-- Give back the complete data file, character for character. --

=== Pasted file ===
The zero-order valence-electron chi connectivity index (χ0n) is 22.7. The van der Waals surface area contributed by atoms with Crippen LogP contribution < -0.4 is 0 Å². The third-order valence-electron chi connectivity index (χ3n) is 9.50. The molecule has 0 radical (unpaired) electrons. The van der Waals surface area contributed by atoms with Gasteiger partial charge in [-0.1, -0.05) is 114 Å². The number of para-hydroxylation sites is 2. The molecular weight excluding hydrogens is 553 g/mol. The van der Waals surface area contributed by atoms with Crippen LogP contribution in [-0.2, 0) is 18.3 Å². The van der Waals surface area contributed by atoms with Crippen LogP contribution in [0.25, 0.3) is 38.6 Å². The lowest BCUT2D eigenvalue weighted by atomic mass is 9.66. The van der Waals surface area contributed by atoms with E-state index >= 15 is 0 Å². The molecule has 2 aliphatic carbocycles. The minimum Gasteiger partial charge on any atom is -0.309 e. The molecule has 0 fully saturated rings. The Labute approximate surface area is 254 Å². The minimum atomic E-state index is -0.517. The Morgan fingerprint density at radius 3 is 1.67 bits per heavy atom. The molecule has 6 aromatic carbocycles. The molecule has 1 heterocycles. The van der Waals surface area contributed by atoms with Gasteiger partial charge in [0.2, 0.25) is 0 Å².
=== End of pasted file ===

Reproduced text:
The zero-order valence-electron chi connectivity index (χ0n) is 22.7. The van der Waals surface area contributed by atoms with Crippen LogP contribution < -0.4 is 0 Å². The third-order valence-electron chi connectivity index (χ3n) is 9.50. The molecule has 0 radical (unpaired) electrons. The van der Waals surface area contributed by atoms with Gasteiger partial charge in [-0.1, -0.05) is 114 Å². The number of para-hydroxylation sites is 2. The molecular weight excluding hydrogens is 553 g/mol. The van der Waals surface area contributed by atoms with Crippen LogP contribution in [-0.2, 0) is 18.3 Å². The van der Waals surface area contributed by atoms with Crippen LogP contribution in [0.25, 0.3) is 38.6 Å². The lowest BCUT2D eigenvalue weighted by atomic mass is 9.66. The van der Waals surface area contributed by atoms with E-state index >= 15 is 0 Å². The molecule has 2 aliphatic carbocycles. The minimum Gasteiger partial charge on any atom is -0.309 e. The molecule has 0 fully saturated rings. The Labute approximate surface area is 254 Å². The minimum atomic E-state index is -0.517. The Morgan fingerprint density at radius 3 is 1.67 bits per heavy atom. The molecule has 6 aromatic carbocycles. The molecule has 1 heterocycles. The van der Waals surface area contributed by atoms with Gasteiger partial charge in [0.2, 0.25) is 0 Å².